The field of advanced molecular diagnostics, including next-generation sequencing (NGS), has had a complicated history in Germany. When we performed research on this field late last year, stakeholders painted a relatively bleak picture of the country’s market access landscape for such testing. This stemmed in large part from a decision by the Evaluation Committee (Bewertungsausschuss; BEWA) – the entity tasked with managing the ambulatory sector’s Uniform Value Scale (Einheitlicher Bewertungsmaßstab; EBM) – to stop reimbursing various such tests from October 2013. The decision followed a cost study of genetic medical services, which led the Committee to conclude that then current rates of reimbursement were creating a positive contribution margin for laboratories, who had over time achieved cost efficiencies.
The EBM never included a dedicated code for NGS tests. Instead, until October 2013, laboratories were able to use code 11322, which broadly covered sequencing-based tests designed to screen for genomic mutations. However, this stopped being possible from October 2013, with code 11322 reserved exclusively for Sanger-sequencing based tests. In addition, the Committee confirmed that codes 11320 and 11321, covering probe hybridization and the Polymerase Chain Reaction (PCR), respectively, could no longer be used for microarray testing. As a result of the changes brought about by the Evaluation Committee, high-throughput testing only become reimbursable through the public sector when used as part of a step-wise diagnostics strategy in a number of defined indications such as cystic fibrosis and hereditary breast and ovarian cancer, where such testing would be used to confirm Sanger sequencing. All three codes -11320, 11321 and 11322 – also had their reimbursement rate ceilings decreased by 30%.
This reality forced some laboratories to revert to older technologies relying on single-gene tests, prompting outrage from stakeholder groups such as the Germany Society of Human Genetics and the Association of German Human Geneticists, who went on to lobby for change. As part of its 2013 decision, the BewA also announced the intent to task a working group with a broader overhaul of genetic testing items on the EBM, to be completed by 1 July 2014.
A generally positive overhaul
Although the deadline for this overhaul was subsequently postponed a number of times, in March 2016 the Committee introduced major changes to Chapter 11 of the EBM, that portion concerned with human genetics. From 1 July 2016, NGS is now reimbursable, both in diagnosis of hereditary diseases and for analysis of tumor genetics. A key change is that individual entries in the EBM are henceforth methodology agnostic: they are defined with reference to the underlying genetic mutations, rather than in terms of specific testing technologies. Another boon is that, until June 2020, tumor genetic testing and companion diagnostic testing in general will be reimbursed via a separate budget, so that increased utilization does not compromise their point value in the EBM.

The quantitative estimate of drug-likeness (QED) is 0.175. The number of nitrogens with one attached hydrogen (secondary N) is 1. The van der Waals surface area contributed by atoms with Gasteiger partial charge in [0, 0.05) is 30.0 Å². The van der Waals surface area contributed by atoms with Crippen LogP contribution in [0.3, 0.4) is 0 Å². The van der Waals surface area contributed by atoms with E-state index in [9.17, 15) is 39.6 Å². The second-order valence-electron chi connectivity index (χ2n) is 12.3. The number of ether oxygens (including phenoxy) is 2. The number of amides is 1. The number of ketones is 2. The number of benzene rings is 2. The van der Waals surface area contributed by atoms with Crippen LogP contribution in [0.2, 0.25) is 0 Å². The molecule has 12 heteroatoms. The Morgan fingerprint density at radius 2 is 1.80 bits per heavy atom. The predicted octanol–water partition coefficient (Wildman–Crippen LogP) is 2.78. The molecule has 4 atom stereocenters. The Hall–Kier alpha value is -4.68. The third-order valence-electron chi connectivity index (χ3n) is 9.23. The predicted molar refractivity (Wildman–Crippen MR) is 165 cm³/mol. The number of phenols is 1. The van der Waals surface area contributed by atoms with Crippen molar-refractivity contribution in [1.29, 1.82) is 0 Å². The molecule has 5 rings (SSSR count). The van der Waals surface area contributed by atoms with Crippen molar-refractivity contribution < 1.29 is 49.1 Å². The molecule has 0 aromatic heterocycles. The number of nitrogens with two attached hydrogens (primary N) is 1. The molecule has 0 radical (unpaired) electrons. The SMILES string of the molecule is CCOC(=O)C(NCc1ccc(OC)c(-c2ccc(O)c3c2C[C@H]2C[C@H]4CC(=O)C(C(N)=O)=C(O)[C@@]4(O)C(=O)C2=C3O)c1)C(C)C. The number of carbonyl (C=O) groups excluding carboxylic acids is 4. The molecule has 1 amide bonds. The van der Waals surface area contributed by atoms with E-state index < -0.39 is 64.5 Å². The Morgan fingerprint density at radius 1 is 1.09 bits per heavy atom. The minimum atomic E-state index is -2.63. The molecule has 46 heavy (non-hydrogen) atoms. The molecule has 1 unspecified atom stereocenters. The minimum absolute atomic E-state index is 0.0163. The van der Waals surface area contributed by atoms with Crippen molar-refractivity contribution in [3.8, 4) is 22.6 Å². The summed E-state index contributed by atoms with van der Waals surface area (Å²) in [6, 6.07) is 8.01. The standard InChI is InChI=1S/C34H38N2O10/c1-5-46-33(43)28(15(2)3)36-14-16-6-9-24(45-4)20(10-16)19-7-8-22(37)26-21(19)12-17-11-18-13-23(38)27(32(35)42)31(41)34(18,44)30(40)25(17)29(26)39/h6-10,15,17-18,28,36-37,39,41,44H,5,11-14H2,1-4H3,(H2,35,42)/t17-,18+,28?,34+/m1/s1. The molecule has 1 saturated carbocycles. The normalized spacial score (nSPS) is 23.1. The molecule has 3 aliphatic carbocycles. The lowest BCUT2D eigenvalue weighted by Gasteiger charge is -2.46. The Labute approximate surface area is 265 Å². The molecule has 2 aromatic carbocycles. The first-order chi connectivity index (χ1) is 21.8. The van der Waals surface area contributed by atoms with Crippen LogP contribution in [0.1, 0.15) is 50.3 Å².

Because the EBM historically lacked a degree of granularity enabling identification of specific molecular tests, this created sufficient ambiguity for the insurance sector to challenge the billing of some testing. Laboratories historically had to rely on piecing together a long list of codes from the EBM in order to fully capture the discrete stages associated with testing, identical to the so-called “code stacking” phenomenon in the US. The move toward a test-agnostic framework will hopefully help to address this issue.
Some remaining discontent
Current discontent surrounding the new changes focuses on some of the fine print: going forward, prior authorization will be required for reimbursement of tests of more than 20 kilobases of DNA when analyzing tumor genetics, and of more than 20 kilobases when diagnosing hereditary diseases. What is more, there are specific exclusions on certain forms of testing, including those based on circulating cell-free DNA and pharmacogenomics (i.e. tests which examine how genetic variants may impact drug response).
The DNA length restrictions will force labs to be creative, who may choose to run tests on larger panels but limit analysis to the relevant number of kilobases – with subsequent prior authorization or patient out-of-pocket payments potentially necessary if the first test is inconclusive. Notably, the German Federal Ministry of Health has objected to the prior authorization requirement, prompting the National Association of Statutory Health Insurance Physicians (Kassenärztliche Bundesvereinigung) and the National Association of Statutory Health Insurance Funds (GKV-Spitzenverband) to file suit.
An improving, if imperfect, access landscape
The changes ushered in by the BewA represent a positive course correction for the molecular diagnostic field in Germany. The kilobase restrictions notwithstanding, the new framework puts the country’s market access landscape for advanced molecular diagnostics on par with other likely “early adopter” countries. In the US, for instance, there is a great deal of uncertainty surrounding the clinical utility of the more advanced forms of testing, meaning that where they have chosen to cover panel tests, payers have often restricted usage to narrow population groups.
In this broader sense, access to molecular diagnostic testing remains frustrated, with reimbursement frameworks needing to catch up to the science, or the science needing to achieve additional breakthroughs which make it more conducive to how healthcare systems work.
But for the German doctor in our research who opined that “As an innovative country, [Germany is] a developing country in terms of molecular testing,” the latest changes should go some way in restoring faith.